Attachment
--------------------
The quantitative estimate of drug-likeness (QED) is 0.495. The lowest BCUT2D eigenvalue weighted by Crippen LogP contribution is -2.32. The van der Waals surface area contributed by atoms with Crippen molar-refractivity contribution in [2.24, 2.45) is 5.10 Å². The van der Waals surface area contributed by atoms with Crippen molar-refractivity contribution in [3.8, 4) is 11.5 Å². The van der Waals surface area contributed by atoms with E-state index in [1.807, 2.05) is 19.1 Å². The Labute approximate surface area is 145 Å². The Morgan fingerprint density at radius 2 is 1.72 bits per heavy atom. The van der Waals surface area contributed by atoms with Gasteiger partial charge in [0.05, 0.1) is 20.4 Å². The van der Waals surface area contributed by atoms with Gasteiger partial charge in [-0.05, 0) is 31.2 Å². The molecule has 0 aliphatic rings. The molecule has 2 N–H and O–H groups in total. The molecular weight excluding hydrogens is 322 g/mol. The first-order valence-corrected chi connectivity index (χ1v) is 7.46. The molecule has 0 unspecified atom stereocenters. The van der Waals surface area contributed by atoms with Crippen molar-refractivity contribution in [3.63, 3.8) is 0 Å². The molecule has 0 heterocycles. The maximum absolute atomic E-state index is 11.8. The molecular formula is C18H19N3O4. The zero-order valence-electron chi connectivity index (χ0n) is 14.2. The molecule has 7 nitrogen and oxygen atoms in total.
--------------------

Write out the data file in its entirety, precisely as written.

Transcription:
The quantitative estimate of drug-likeness (QED) is 0.495. The lowest BCUT2D eigenvalue weighted by Crippen LogP contribution is -2.32. The van der Waals surface area contributed by atoms with Crippen molar-refractivity contribution in [2.24, 2.45) is 5.10 Å². The van der Waals surface area contributed by atoms with Crippen molar-refractivity contribution in [3.8, 4) is 11.5 Å². The van der Waals surface area contributed by atoms with E-state index in [1.807, 2.05) is 19.1 Å². The Labute approximate surface area is 145 Å². The Morgan fingerprint density at radius 2 is 1.72 bits per heavy atom. The van der Waals surface area contributed by atoms with Gasteiger partial charge in [0.05, 0.1) is 20.4 Å². The van der Waals surface area contributed by atoms with Gasteiger partial charge in [-0.05, 0) is 31.2 Å². The molecule has 0 aliphatic rings. The molecule has 2 N–H and O–H groups in total. The molecular weight excluding hydrogens is 322 g/mol. The first-order valence-corrected chi connectivity index (χ1v) is 7.46. The molecule has 0 unspecified atom stereocenters. The van der Waals surface area contributed by atoms with Crippen molar-refractivity contribution in [3.63, 3.8) is 0 Å². The molecule has 0 heterocycles. The maximum absolute atomic E-state index is 11.8. The molecular formula is C18H19N3O4. The zero-order valence-electron chi connectivity index (χ0n) is 14.2. The molecule has 7 nitrogen and oxygen atoms in total.